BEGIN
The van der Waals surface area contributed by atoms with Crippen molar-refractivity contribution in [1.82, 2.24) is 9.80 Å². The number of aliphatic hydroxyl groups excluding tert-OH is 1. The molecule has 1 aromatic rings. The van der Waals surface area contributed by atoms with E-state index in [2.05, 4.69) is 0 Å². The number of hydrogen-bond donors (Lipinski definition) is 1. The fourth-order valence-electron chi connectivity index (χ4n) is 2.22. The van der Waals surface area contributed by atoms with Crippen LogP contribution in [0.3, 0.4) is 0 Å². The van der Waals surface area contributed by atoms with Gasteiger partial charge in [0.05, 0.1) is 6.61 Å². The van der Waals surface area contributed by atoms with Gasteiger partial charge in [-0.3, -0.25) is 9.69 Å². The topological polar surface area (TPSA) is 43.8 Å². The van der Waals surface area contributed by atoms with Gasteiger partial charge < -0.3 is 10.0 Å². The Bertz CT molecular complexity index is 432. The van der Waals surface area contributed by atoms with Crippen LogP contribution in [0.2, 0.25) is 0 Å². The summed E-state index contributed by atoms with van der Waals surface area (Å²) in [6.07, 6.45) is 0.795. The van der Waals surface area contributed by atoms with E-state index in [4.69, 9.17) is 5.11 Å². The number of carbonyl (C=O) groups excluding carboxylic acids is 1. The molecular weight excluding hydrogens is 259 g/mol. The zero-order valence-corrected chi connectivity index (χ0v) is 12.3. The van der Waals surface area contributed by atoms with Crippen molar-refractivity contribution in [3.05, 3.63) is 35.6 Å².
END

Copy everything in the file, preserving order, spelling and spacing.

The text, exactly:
The van der Waals surface area contributed by atoms with Crippen molar-refractivity contribution in [1.82, 2.24) is 9.80 Å². The number of aliphatic hydroxyl groups excluding tert-OH is 1. The molecule has 1 aromatic rings. The van der Waals surface area contributed by atoms with E-state index in [2.05, 4.69) is 0 Å². The number of hydrogen-bond donors (Lipinski definition) is 1. The fourth-order valence-electron chi connectivity index (χ4n) is 2.22. The van der Waals surface area contributed by atoms with Crippen LogP contribution in [0.3, 0.4) is 0 Å². The van der Waals surface area contributed by atoms with Gasteiger partial charge in [0.05, 0.1) is 6.61 Å². The van der Waals surface area contributed by atoms with Gasteiger partial charge in [-0.3, -0.25) is 9.69 Å². The topological polar surface area (TPSA) is 43.8 Å². The van der Waals surface area contributed by atoms with Gasteiger partial charge < -0.3 is 10.0 Å². The Bertz CT molecular complexity index is 432. The van der Waals surface area contributed by atoms with Crippen LogP contribution in [0.2, 0.25) is 0 Å². The summed E-state index contributed by atoms with van der Waals surface area (Å²) in [6.07, 6.45) is 0.795. The van der Waals surface area contributed by atoms with E-state index in [4.69, 9.17) is 5.11 Å². The number of carbonyl (C=O) groups excluding carboxylic acids is 1. The molecular weight excluding hydrogens is 259 g/mol. The zero-order valence-corrected chi connectivity index (χ0v) is 12.3. The van der Waals surface area contributed by atoms with Crippen molar-refractivity contribution in [3.05, 3.63) is 35.6 Å².